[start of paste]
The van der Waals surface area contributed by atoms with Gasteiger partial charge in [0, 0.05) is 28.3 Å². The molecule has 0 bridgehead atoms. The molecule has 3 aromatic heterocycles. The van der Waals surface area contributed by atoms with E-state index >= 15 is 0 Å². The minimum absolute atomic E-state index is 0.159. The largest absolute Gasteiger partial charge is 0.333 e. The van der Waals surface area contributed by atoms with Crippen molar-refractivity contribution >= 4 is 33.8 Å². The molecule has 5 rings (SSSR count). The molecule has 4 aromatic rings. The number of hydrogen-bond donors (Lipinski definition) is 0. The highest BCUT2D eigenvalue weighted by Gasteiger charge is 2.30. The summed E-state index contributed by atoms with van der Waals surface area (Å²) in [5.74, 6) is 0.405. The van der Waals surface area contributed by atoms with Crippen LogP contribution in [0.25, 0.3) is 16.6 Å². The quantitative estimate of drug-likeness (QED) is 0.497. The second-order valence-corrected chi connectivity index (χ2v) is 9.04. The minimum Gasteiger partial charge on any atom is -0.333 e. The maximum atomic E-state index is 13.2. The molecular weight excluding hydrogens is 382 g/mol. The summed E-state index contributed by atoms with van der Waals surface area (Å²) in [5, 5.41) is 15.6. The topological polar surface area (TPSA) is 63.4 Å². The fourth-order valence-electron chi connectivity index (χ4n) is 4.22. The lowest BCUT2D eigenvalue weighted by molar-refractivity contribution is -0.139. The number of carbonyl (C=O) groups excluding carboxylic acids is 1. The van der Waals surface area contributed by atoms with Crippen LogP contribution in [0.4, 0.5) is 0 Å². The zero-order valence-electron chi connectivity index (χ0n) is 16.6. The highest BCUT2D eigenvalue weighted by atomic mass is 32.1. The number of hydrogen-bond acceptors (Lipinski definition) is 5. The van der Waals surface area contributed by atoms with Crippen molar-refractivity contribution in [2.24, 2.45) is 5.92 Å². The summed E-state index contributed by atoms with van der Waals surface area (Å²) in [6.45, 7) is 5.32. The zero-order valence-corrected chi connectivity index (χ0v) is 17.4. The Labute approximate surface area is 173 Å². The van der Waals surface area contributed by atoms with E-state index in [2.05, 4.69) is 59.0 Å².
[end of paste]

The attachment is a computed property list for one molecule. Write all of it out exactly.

The van der Waals surface area contributed by atoms with Gasteiger partial charge in [0, 0.05) is 28.3 Å². The molecule has 0 bridgehead atoms. The molecule has 3 aromatic heterocycles. The van der Waals surface area contributed by atoms with E-state index >= 15 is 0 Å². The minimum absolute atomic E-state index is 0.159. The largest absolute Gasteiger partial charge is 0.333 e. The van der Waals surface area contributed by atoms with Crippen molar-refractivity contribution >= 4 is 33.8 Å². The molecule has 5 rings (SSSR count). The molecule has 4 aromatic rings. The number of hydrogen-bond donors (Lipinski definition) is 0. The highest BCUT2D eigenvalue weighted by Gasteiger charge is 2.30. The summed E-state index contributed by atoms with van der Waals surface area (Å²) in [5.74, 6) is 0.405. The van der Waals surface area contributed by atoms with Crippen LogP contribution in [0.25, 0.3) is 16.6 Å². The quantitative estimate of drug-likeness (QED) is 0.497. The second-order valence-corrected chi connectivity index (χ2v) is 9.04. The minimum Gasteiger partial charge on any atom is -0.333 e. The maximum atomic E-state index is 13.2. The molecular weight excluding hydrogens is 382 g/mol. The summed E-state index contributed by atoms with van der Waals surface area (Å²) in [5, 5.41) is 15.6. The topological polar surface area (TPSA) is 63.4 Å². The fourth-order valence-electron chi connectivity index (χ4n) is 4.22. The lowest BCUT2D eigenvalue weighted by molar-refractivity contribution is -0.139. The number of carbonyl (C=O) groups excluding carboxylic acids is 1. The van der Waals surface area contributed by atoms with Crippen LogP contribution in [0.4, 0.5) is 0 Å². The zero-order valence-electron chi connectivity index (χ0n) is 16.6. The highest BCUT2D eigenvalue weighted by atomic mass is 32.1. The number of hydrogen-bond acceptors (Lipinski definition) is 5. The van der Waals surface area contributed by atoms with Crippen molar-refractivity contribution in [2.24, 2.45) is 5.92 Å². The summed E-state index contributed by atoms with van der Waals surface area (Å²) in [6.45, 7) is 5.32. The zero-order valence-corrected chi connectivity index (χ0v) is 17.4. The Labute approximate surface area is 173 Å². The van der Waals surface area contributed by atoms with E-state index in [2.05, 4.69) is 59.0 Å².